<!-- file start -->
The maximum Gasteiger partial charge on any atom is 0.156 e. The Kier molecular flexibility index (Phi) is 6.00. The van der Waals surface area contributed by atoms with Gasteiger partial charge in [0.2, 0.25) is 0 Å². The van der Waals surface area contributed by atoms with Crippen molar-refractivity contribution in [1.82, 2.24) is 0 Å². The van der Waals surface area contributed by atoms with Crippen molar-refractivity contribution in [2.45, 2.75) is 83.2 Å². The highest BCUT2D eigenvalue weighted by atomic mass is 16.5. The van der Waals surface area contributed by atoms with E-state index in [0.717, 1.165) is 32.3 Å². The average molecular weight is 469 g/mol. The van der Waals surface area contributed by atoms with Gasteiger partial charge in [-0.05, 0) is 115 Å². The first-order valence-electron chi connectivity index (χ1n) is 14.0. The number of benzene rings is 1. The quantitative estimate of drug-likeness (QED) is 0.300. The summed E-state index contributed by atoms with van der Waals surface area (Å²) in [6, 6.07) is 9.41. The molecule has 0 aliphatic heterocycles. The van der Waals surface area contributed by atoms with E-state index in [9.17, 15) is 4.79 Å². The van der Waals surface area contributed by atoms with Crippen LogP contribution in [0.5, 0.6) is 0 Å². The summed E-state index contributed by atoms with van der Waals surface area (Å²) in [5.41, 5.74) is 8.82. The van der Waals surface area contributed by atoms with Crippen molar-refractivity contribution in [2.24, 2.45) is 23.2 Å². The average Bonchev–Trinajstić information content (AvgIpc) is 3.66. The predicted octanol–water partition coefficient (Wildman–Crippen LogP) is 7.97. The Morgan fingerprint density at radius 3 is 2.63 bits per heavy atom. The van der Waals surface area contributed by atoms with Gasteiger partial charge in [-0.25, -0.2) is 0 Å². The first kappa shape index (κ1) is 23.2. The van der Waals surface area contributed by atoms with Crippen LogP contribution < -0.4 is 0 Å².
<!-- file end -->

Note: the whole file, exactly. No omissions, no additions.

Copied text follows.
The maximum Gasteiger partial charge on any atom is 0.156 e. The Kier molecular flexibility index (Phi) is 6.00. The van der Waals surface area contributed by atoms with Gasteiger partial charge in [0.2, 0.25) is 0 Å². The van der Waals surface area contributed by atoms with Crippen molar-refractivity contribution in [1.82, 2.24) is 0 Å². The van der Waals surface area contributed by atoms with Crippen molar-refractivity contribution in [2.45, 2.75) is 83.2 Å². The highest BCUT2D eigenvalue weighted by atomic mass is 16.5. The van der Waals surface area contributed by atoms with E-state index in [0.717, 1.165) is 32.3 Å². The average molecular weight is 469 g/mol. The van der Waals surface area contributed by atoms with Gasteiger partial charge in [-0.05, 0) is 115 Å². The first-order valence-electron chi connectivity index (χ1n) is 14.0. The number of benzene rings is 1. The quantitative estimate of drug-likeness (QED) is 0.300. The summed E-state index contributed by atoms with van der Waals surface area (Å²) in [6, 6.07) is 9.41. The molecule has 0 aliphatic heterocycles. The van der Waals surface area contributed by atoms with E-state index in [9.17, 15) is 4.79 Å². The van der Waals surface area contributed by atoms with Crippen LogP contribution in [0.5, 0.6) is 0 Å². The summed E-state index contributed by atoms with van der Waals surface area (Å²) in [5.41, 5.74) is 8.82. The van der Waals surface area contributed by atoms with Crippen molar-refractivity contribution in [2.24, 2.45) is 23.2 Å². The average Bonchev–Trinajstić information content (AvgIpc) is 3.66. The predicted octanol–water partition coefficient (Wildman–Crippen LogP) is 7.97. The Morgan fingerprint density at radius 3 is 2.63 bits per heavy atom. The van der Waals surface area contributed by atoms with Gasteiger partial charge in [-0.25, -0.2) is 0 Å². The first kappa shape index (κ1) is 23.2. The van der Waals surface area contributed by atoms with Crippen LogP contribution < -0.4 is 0 Å².